One of the most popular Twitter clients adds new features

One of the most popular Twitter clients, Tweetdeck, has added new features in the latest release,  version 0.31. It’s pushing forward as one of only two Twitter clients with a share of over 10%, as measured by Twitstats.

Included in the latest release is a new notification system which can be applied to certain groups. Plus it also has inline reply, retweets and direct messages inside the notification menu.

A major feature you might not notice is that Tweetdeck has now been optimised to consume less memory, which is good for everyone – plus there’s also the time-saving option of keyboard shortcuts, and a Heads-Up Display.

And depending on how popular you are, you might find the feature to view your newest 100 followers comes in useful as you can directly follow, block or add to a group.

Check oout the video below for the official walk-through:

Motorcycling and the art of social media

As someone who combines an obsession with motorcycling with a love of social media marketing and tech, I picked up on a post back in July when Dave Winer met multiple world champion and motorcycling legend Valentino Rossi. One pioneered blogs, RSS, podcasting, and more, and the other has won eight motorcycling world championships, including claiming the last title of the 500cc two-stroke era, the firs of the 990cc MotoGP era, and claiming a title in the year he switched from the all-dominant Honda factory team to the underperforming Yamaha team.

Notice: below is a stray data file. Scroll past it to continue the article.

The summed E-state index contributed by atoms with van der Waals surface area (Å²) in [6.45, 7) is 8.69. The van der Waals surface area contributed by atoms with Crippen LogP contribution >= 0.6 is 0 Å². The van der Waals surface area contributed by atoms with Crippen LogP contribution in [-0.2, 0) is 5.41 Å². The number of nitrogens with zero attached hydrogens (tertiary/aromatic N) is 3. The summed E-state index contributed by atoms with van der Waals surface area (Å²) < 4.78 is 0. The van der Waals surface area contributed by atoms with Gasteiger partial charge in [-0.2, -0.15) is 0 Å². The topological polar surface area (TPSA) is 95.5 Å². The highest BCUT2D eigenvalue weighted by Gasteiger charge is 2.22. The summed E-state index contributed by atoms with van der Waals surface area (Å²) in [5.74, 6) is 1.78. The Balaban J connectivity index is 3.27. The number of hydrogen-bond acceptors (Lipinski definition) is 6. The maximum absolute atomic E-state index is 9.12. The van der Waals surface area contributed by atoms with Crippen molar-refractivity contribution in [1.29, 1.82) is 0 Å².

And then during the Indianapolis MotoGP round I spotted a message by Robert Scoble:Just had lunch with the #2 motorcycle rider in the world (Gorge Lorenzo) So young and good looking and popular. Nice to all the fans too.’

Seems like Fiat in the U.S is inviting a few prominent tech people to discover the excitement of motorcycling. But motorcycling should also appeal because it shares a lot of elements with social media marketing and other interests that inspire passion and devotion:

Community: If you park by the side of the road in your car, it’s pretty rare anyone stops to help (unless you’re an attractive lady or own a rare car). The unwritten rule of motorcycling is that you stop for another biker in trouble – and surprisingly this actually happens quite a bit.

Passion: Motorcycling isn’t a cheap or practical method of transport in most of the Western world – it’s for people who want to feel freedom and excitement, and want to be absorbed into that world by reading and watching everything, buying upgrades for their bike, the latest helmets and leathers, matching t-shirts, mugs and anything else they can find. The biggest selling items of memorabilia for Austrain manufacturer KTM? Bright orange, KTM baby dummies (pacifiers).

Tribal: There are countless tribes within motorcycling – by manufacturer (e.g. Harley-Davidson) , by individual model (e.g. GSX-R owners), by location, by sport (MotoGP, World Superbikes, road racing, off-road etc), by budget (e.g extremely low cost ‘rat bikes’), by age (classic collectors). And each has stronger or looser ties with others – and individuals belong to one, or many in self-forming networks of niche interest – just as we see played out on Twitter or Facebook.